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Watch for salamanders & frogs!

Nature's Notebook

The first warm rainy night came early this year, and with it the first amphibians. There were wood frogs and spring peepers out on March 4, nearly a week earlier than the earliest I have ever seen them emerge in this region. March 10 was the “Big Night,” when the evening temperature was in the mid 50s and a very light rain was all it took to get the salamanders and frogs moving.

Emily is home from college, so for the first time in several years both my children went out with me to check the major road crossings that amphibians need to pass over to get to their breeding pools. The first salamanders we found had already been struck by cars, their broken bodies a sad feature of these nights, but later we started to find live ones, along with many wood frogs and peepers.

We covered a lot of ground between Sheffield, Salisbury and North Canaan, and our tally for the night included almost 20 living salamanders of several sorts. 

In addition to the spotted salamanders with their bright yellow dots and blue black skin fading to creamy gray beneath, there were many Jefferson salamanders, probably members of the hybrid complex that interbreeds with the blue spotted variety.

We found several very small blue spotted salamanders — no longer than my little finger — crossing between Cobble Hill and the Hollenbeck flood plain. I have never seen juvenile blue spots before. They were so small that we only found them by watching for movement on the roadbed.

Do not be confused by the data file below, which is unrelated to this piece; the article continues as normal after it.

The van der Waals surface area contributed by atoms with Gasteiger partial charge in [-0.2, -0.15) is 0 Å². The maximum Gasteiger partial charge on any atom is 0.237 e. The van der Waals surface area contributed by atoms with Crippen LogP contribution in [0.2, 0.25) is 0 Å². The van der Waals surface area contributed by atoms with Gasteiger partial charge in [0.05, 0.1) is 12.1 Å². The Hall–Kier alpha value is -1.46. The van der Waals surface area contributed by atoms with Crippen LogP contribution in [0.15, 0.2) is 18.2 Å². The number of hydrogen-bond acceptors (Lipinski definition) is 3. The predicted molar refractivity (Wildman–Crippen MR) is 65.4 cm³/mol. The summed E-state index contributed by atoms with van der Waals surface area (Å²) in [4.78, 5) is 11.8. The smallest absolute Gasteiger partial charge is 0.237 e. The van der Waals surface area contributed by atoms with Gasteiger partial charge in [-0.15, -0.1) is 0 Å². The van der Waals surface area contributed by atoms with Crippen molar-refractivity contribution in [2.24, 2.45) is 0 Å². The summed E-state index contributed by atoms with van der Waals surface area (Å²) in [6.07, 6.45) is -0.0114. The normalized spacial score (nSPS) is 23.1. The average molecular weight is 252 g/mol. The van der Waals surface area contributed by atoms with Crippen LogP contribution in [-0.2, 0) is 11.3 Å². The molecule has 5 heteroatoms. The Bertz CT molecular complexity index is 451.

There was also a four-toed salamander, another first for us during the spring migration.

The hour was late and traffic tapered off. I drove at a crawl while Emily and Elias walked ahead and shifted the frogs and salamanders they found to the far side. At one bend in the road in Falls Village we encountered two bobbing flashlights coming toward us, and met kindred spirits from the Isabella Freedman Jewish Retreat Center out on the same mission. It is good to know that others are aware of this time and alert to the thousands of small creatures making their way through the darkness. 

I drove home slowly and erratically, weaving around the frogs in the headlights, leaving the roads to those small beings whose lives depend on passing in safety.

Tim Abbott is program director of Housatonic Valley Association’s Litchfield Hills Greenprint. His blog is at www.greensleeves.typepad.com. 

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